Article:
Grape growing is experiencing a renewed popularity in home gardens! And why not? Not only are grapes wonderful for eating, juicing, and winemaking, but they are also a beautiful ornamental plant. Learn how to grow, prune, and harvest your grapes.
Grape vines not only produce sweet and versatile fruits, they add an element of drama to a garden or landscape. They are vigorous growers, and with the proper pruning, they will produce fruit with ease within a few years and last for 30 years or more!
For home gardeners, there are three main types of grapes to consider: American (Vitis labrusca), European (V. vinifera), and French-American hybrids. American grapes are the most cold-hardy, while European grapes—usually better for wine than the table—do well in warm, dry, Mediterranean-type zones. Hybrids tend to be both cold-hardy and disease-resistant, but are not as flavorful as European grapes. Another type that is grown in the U.S. is the Muscadine (V. rotundifolia), which is native to the southern United States. The Muscadine grape’s thick skin make it best suited for use in jams, wine, or other processed grape products.
Make sure you purchase grape vines from a reputable nursery. Vigorous, 1-year-old plants are best. Smaller, sometimes weaker, 1-year-old plants are often held over by the nursery to grow another year and are then sold as 2-year-old stock. Obtain certified virus-free stock when possible.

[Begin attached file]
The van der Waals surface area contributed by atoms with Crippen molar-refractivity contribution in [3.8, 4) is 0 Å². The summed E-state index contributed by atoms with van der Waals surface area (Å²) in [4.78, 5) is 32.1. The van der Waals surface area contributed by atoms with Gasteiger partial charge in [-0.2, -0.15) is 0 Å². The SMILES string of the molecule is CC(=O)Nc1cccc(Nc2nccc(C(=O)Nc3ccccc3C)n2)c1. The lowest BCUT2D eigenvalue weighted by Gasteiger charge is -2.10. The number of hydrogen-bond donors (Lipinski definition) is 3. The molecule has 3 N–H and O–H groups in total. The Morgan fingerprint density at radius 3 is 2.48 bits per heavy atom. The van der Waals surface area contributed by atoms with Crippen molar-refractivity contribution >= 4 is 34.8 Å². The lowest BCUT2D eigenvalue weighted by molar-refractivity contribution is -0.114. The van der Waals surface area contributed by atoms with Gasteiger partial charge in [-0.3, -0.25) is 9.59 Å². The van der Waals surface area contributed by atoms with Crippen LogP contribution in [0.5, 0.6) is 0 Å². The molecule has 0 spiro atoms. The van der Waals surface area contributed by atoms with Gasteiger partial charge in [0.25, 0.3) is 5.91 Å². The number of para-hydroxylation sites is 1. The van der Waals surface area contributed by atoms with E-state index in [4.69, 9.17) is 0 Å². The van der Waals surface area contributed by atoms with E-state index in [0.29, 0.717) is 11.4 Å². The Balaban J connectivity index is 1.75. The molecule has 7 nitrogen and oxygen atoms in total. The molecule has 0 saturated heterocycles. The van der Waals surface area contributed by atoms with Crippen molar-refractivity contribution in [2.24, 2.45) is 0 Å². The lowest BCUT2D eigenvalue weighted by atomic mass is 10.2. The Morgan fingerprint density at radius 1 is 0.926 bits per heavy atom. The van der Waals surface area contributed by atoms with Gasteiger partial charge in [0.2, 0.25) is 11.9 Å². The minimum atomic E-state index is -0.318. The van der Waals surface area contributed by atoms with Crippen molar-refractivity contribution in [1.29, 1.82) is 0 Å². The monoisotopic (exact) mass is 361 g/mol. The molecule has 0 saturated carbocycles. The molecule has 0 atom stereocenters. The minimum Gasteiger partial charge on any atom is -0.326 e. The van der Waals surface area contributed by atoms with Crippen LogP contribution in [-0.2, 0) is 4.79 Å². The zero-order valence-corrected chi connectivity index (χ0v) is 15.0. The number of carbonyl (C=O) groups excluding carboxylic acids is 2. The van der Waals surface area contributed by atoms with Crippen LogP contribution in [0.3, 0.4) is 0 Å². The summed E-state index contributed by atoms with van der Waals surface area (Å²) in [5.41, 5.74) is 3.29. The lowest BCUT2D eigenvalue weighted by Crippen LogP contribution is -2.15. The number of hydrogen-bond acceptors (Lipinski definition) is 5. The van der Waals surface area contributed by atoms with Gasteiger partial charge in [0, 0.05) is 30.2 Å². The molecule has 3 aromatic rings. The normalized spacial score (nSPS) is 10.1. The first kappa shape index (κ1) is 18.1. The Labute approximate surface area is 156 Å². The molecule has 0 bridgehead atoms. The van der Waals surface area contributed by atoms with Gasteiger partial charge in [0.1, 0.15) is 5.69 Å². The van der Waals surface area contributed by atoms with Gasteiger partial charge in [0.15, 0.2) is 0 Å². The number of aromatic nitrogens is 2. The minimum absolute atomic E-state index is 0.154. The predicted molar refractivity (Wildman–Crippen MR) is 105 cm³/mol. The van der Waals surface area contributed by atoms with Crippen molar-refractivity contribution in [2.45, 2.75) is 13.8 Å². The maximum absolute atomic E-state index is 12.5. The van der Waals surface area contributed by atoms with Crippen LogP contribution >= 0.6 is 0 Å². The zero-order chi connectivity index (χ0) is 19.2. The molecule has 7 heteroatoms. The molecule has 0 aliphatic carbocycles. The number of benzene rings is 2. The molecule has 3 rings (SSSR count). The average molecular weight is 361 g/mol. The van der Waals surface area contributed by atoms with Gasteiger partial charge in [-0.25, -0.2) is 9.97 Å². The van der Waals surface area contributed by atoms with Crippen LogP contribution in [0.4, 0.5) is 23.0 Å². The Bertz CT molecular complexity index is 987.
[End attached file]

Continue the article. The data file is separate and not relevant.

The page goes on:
Plant dormant, bare-root grape vines in the early spring.
Most grape varieties are self-fertile. To be sure, ask when you are buying vines if you will need more than one plant for pollination.
Select a site with full sun. If you don’t have a spot with full sun, make sure it at least gets morning sun. A small amount of afternoon shade won’t hurt. Your soil needs to be deep, well-drained, and loose. You also need good air circulation.
Grape vines will need to be trained to some sort of support to grow upward. This will also cut the risk of disease. The support needs to be in place at planting.
One option is a sturdy trellis or arbor. The arbor may have two, four or six posts, depending on whether it’s attached to the house or another structure. The top can be secured with 2-inch by 4-inch wooden slats that hold the arbor together and topped with 1-inch by 2-inch wood pieces to create the lattice work for the vines to grow on. You may also need corner braces to secure the whole structure. Grow the grapes, one per post, selecting the strongest cane. Allow it to grow to the top of the post the first year, securing it to the post as it grows.
If you are low on free space, try growing grapes on a stake. Pound in a sturdy stake next to the grape vine and securely attach it. Keep the vine growing vertically. Let the vine grow to the top of the stake the first year then top it. Allow 4 to 5 side canes to grow. Remove all the rest.
Before planting grapevines, soak their roots in water for two or three hours.
Space vines 6 to 10 feet apart (16 feet for muscadines).
For each vine, dig a planting hole 12 inches deep and 12 inches wide. Fill with 4 inches of topsoil. Trim off broken roots and set the vine into the hole slightly deeper than it grew in the nursery. Cover the roots with 6 inches of soil and tamp down. Fill with the remaining soil, but don’t tamp this down.